Trendy terms lack coherent meaning. Leon Louw, executive director of the Free Market Foundation, believes that ‘most so-called communists and socialists are now fascists suffering from the denialism of which they accuse adversaries. What they advocate is so far removed from what communism and socialism used to mean they should at least call themselves neocommunists and neosocialists’. In US English liberal has a new meaning. ‘Illiberal Americans corrupted the term to mean its opposite: authoritarian big government as opposed to its British, European and South African meaning, which is personal liberty under limited government’.
Leon Louw’s’ most recent article Neononsense from critics of liberalism nothing new was first published in BusinessDay BDlive on 16 April 2014 and here are some extracts.
CALLING someone “neoliberal” is a modern curse. Being “liberal” is bad enough, but if you are “neo”, the devil will bar you from hell. What does “neo-” mean? In the modern tyranny of twaddle, precisely nothing.
“Neo-” comes from “neos”: Greek for “new”. Notwithstanding rambling texts suggesting real differences, there is nothing new about neoliberalism.
A most vacuous term is “right wing”. The difference between left and right, says US social theorist Thomas Sowell, “is that only the former has even a rough definition”. The right refers to disparate extremes with nothing in common except not being “left”, such as libertarianism, monarchy, theocracy, militarism, (nonleft) conservatism and nazism.
Derogatory terms often entail three fingers pointing back at accusers. A conspicuous characteristic of literature denounced as “free-market fundamentalism” or climate change “denialism” is reliance on objectively verifiable facts and rigorous analysis as opposed to bald assertions and sloppy logic typifying political correctness. Consider the fact that humanity’s greatest accomplishment is billions of people rising from poverty to the point where once prevalent poverty (living on less than a dollar a day) has virtually been eliminated. Antimarket fundamentalists fake compassion by saying they want to eradicate poverty, yet they are typically denialists of promarket reforms in countries where prosperity is enriching the poor as never before.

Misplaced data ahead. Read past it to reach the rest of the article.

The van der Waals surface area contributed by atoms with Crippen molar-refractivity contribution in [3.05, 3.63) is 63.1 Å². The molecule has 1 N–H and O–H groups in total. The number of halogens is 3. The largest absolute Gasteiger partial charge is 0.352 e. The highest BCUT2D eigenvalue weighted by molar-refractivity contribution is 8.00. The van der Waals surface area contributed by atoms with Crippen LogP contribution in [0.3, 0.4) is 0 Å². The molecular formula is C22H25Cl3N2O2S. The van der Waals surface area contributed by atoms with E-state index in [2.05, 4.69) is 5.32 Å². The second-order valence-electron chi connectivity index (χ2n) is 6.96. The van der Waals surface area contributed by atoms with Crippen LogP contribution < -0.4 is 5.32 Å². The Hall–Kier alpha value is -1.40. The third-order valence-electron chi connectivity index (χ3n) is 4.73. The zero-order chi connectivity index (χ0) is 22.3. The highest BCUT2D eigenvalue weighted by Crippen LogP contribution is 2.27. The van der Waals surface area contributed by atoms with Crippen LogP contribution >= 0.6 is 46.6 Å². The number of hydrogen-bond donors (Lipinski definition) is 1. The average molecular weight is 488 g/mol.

Like true fundamentalist zealots, ideological immunity shields them from readily available evidence. Conversely, an absence of fundamentalism informs free-market advocates who monitor real world reforms and their effects. Ideological mythology maintains that there are significant differences between socialism and communism. They differ only in means, not ends. Both espouse coercive government control and/or ownership of people and resources. What Sowell calls “verbal virtuosity” implies that fascism and nazism are opposites of socialism and communism, whereas they were originally recognised as variants of socialism called “national socialism” (from which “nazi” is derived).
One of the most ingenious linguistic sleights of hand is to call the tendency of socialism to enrich and empower patronage beneficiaries “crony capitalism”. It cannot be called “crony socialism” because it is a manifestation, not an aberration, of socialism. The cosmetic extent to which fascism differs from socialism is that it entails centralised control without the perceived need for centralised ownership.